There have been one or two significant news items during my broadband exile due to removal: the hardening of attitudes against welfare claimants, on climate change, and the shift in green Party values.
My absence from the blogosphere has been much longer than the15 days actually with only the occasional loan of a dongle (gongle?) to read emails. There are I believe statistics to the effect that moving house is at least as stressful as bereavement or divorce. You can add me to those figures.
My intention is to leave the welfare benefits fight for now, though events will no doubt drag me back from time to time. But the report that attitudes are hardening against welfare claimants bears out my contention that Iain Duncan Smith is winning the battle for the hearts and minds of the rest of society. It is true that a large section of the press has a scrounger-demonizing agenda, but it will continue to be far more successful than it should s long as means testing remains unchallenged. Particularly depressing was this week’s Analysis, outlining Labour’s proposed abandonment of the welfare state. It was seriously flawed, but not because of top down, centralized administration, as the Labour leadership now believe. Even Polly Toynbee, the lone voice standing out against the shift, has not yet grasped that means testing, not centralization is the key to IDS’s secret weapon.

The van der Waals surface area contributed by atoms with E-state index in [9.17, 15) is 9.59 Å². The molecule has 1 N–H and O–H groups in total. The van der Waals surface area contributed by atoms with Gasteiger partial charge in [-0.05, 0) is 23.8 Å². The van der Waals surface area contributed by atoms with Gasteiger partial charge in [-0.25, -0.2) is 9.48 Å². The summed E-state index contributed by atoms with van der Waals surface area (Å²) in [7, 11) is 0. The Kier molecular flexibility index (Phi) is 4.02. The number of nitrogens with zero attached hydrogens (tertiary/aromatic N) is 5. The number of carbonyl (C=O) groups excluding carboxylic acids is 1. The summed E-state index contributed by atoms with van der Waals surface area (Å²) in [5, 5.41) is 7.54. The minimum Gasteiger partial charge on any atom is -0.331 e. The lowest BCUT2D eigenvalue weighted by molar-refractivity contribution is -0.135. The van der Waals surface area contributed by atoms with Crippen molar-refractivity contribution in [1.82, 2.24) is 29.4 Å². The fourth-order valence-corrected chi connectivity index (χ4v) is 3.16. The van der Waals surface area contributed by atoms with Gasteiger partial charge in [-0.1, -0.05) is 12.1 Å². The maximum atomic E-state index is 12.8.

A more significant issue in the news is climate change. The devastation in Oklahoma is the latest in a series of extreme weather events. As I write, central Europe suffers the worst floods for 500 years. But these can be dismissed as freak events. What cannot be so easily brushed aside is Martin Wolf’s observations on 21st May. The Chief Economic Commentator for the Financial Times has explicitly accepted the scientific consensus. He says:
“Global inaction shows that the climate sceptics have already won. The real and present dangers are too uncomfortable to confront”. He starts by reporting – and accepting – that an analysis of abstacts of 11,944 peer-reviewed scientific papers, published between 1991 and 2011 and written by 29,083 authors, concludes that 98.4% of authors endorsed man-made global warming, 1.2% rejected it, and 0.4% were uncertain. But he goes on to say: “The sceptics who are convinced that the best thing t do is nothing should stop moaning – they have won.” Mr. Wolf’s assessment is that the chances of avoiding catastrophic consequences of climate change are close to zero. A formidable voice indeed.
Mr. Wolf goes on to make some practical suggestions, some of which are reasonable, but he includes nuclear power, and geo-engineering. What he does not address is the notion of getting away from economic growth as conventionally measured as necessary or desirable. I wish I could persuade him to read my book, which explains how the principle underlying the Citizens’ Income could yet save us from the worst.
My next blog will probably deal with my increasing misgivings about the direction of the Green Party, which was founded precisely to address the problem Martin Wolf now adds his not inconsiderable weight to. Specifically, I am dismayed by the ‘No’ reply by Sebastian Power, a young Green, to the question “Does population matter?” posed in the Spring 2013 Green world.